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COMMONWEALTH PENNSYLVANIA v. P. MASTRIPPOLITO AND SONS (07/08/83)

COMMONWEALTH COURT OF PENNSYLVANIA


decided: July 8, 1983.

COMMONWEALTH OF PENNSYLVANIA, DEPARTMENT OF LABOR AND INDUSTRY, BUREAU OF LABOR STANDARDS, PETITIONER
v.
P. MASTRIPPOLITO AND SONS, INC., RESPONDENTS

Original Jurisdiction in case of Commonwealth of Pennsylvania, Department of Labor and Industry, Bureau of Labor Standards v. P. Mastrippolito and Sons, Inc.

COUNSEL

Mary Ellen Krober, Deputy Attorney General, with her Allen C. Warshaw, Deputy Attorney General, Chief of Civil Litigation, and LeRoy S. Zimmerman, Attorney General, for petitioner.

Eugene A. Steger, Jr., Steger & Howell, Ltd., for respondent.

Judges Blatt, Williams, Jr. and Craig, sitting as a panel of three. Opinion by Judge Williams, Jr.

Author: Williams

[ 75 Pa. Commw. Page 432]

Before us are preliminary objections of the Commonwealth of Pennsylvania, Department of Labor and Industry, Bureau of Labor Standards (Commonwealth) to a counterclaim by P. Mastrippolito and Sons, Inc. (employer), to the Commonwealth's declaratory judgment action*fn1 against respondent, a mushroom grower, seeking a judicial declaration subjecting employer to the Seasonal Farm Labor Act (Act), 43 P.S. §§ 1301.101-1301.606.*fn2

The chronology of events is as follows. In January and February 1979, employes of the Bureau of Labor Standards (Bureau) of the Department of Labor and Industry, one of the agencies charged with responsibility for enforcing the Act, visited employer's business premises to conduct a wage record audit. Approximately six months after permitting the Commonwealth employes to examine the payroll records, in August 1979, the employer brought a Section 1983 action (42 U.S.C. § 1983) in the United States District Court for the Eastern District of Pennsylvania claiming that his facility was not subject to the Act, that the Bureau employes maliciously and willfully trespassed on his property and that, as a result, he was deprived of rights under the Fifth and Fourteenth Amendments to the United States Constitution.*fn3

[ 75 Pa. Commw. Page 433]

In May 1980, the Commonwealth instituted a declaratory judgment action in this Court to determine whether the employer's establishment was subject to the provisions of the Seasonal Farm Labor Act; the Commonwealth moved for judgment on the pleadings.*fn4

In late April 1982, the employer filed a counterclaim to the Commonwealth's Declaratory Judgment Petition alleging that agents of the Commonwealth, when they visited employer's business premises on three occasions in January and February, 1979, committed a trespass depriving employer of "equal protection and due process of law." The Commonwealth filed preliminary objections stating, inter alia, that this Court lacked subject-matter jurisdiction and that the counterclaim was time-barred by the applicable statute of limitations.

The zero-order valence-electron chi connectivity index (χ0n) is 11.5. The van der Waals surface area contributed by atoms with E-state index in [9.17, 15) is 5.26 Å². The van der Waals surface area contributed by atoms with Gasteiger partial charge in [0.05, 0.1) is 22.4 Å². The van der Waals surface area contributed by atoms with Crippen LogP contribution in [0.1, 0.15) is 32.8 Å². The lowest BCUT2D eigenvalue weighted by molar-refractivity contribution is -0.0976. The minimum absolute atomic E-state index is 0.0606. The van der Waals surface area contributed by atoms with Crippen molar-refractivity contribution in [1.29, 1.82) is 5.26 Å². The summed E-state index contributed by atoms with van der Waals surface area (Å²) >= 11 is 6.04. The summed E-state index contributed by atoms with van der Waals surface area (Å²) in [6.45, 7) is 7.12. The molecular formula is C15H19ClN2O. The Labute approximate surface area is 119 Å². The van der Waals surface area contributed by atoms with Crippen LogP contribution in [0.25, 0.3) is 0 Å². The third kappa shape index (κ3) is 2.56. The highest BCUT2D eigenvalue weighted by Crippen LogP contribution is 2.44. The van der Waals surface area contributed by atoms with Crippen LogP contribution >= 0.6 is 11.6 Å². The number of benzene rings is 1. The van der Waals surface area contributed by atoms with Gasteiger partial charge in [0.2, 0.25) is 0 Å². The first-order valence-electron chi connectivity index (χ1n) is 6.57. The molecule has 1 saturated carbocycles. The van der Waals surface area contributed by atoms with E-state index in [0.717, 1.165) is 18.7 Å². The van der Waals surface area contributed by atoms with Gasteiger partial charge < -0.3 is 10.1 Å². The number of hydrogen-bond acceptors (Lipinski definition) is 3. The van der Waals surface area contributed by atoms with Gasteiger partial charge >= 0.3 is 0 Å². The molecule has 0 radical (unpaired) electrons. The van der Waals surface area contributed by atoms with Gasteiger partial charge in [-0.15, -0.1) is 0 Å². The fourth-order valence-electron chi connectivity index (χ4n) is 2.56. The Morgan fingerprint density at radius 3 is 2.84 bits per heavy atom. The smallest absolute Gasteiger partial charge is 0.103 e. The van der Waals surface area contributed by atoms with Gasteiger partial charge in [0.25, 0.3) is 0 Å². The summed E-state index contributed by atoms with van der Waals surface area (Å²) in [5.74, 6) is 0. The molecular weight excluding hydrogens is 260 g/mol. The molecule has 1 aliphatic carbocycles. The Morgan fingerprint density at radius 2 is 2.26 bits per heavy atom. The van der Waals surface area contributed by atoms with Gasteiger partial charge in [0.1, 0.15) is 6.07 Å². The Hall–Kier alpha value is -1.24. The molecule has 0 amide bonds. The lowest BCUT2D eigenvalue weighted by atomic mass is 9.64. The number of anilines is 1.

[ 75 Pa. Commw. Page 434]

The Commonwealth contends that Section 761(a)(1) of the Judicial Code, 42 Pa. C.S. § 761(a)(1), as amended by the Act of December 5, 1980, P.L. 1104, ousts our jurisdiction over employer's counterclaim in trespass. As amended, 42 Pa. C.S. § 761(a)(1) pertinently provides:

(a) General Rule -- The Commonwealth Court shall have original jurisdiction of all civil actions or proceedings:

(1) Against the Commonwealth government, including any officer thereof, acting in his official capacity, except:

(iv) actions or proceedings in trespass as to which the Commonwealth government formerly enjoyed sovereign or other immunity.

It is beyond dispute that this case is an action in trespass as to which the Commonwealth government would have enjoyed sovereign immunity prior to that doctrine's abrogation in Mayle v. Department of Highways, 479 Pa. 384, 388 A.2d 709 (1978). Thus, the type of action sub judice, trespass, is one which, after Mayle, the Commonwealth government "formerly enjoyed sovereign . . . immunity." See, Nagle v. Pennsylvania Insurance Department, 74 Pa. Commonwealth Ct. 400, 459 A.2d 925 (1983).

By reason of Section 761(a)(1)(iv) of the Judicial Code, we are constrained to transfer employer's counterclaim in trespass for all original jurisdiction proceedings to the Court of Common Pleas of Chester County. Pa. R.A.P. 751; 42 Pa. C.S. § 8523.

Order

And Now, this 8th day of July, 1983, employer's counterclaim in trespass is hereby transferred to the Court of Common Pleas of Chester County for all further

[ 75 Pa. Commw. Page 435]

    proceedings, including disposition of remaining outstanding preliminary objections and all other matters pertaining to original jurisdiction and trial if and when reached.

Disposition

Employer's counterclaim and outstanding preliminary objections transferred to Court of Common Pleas of Chester County.


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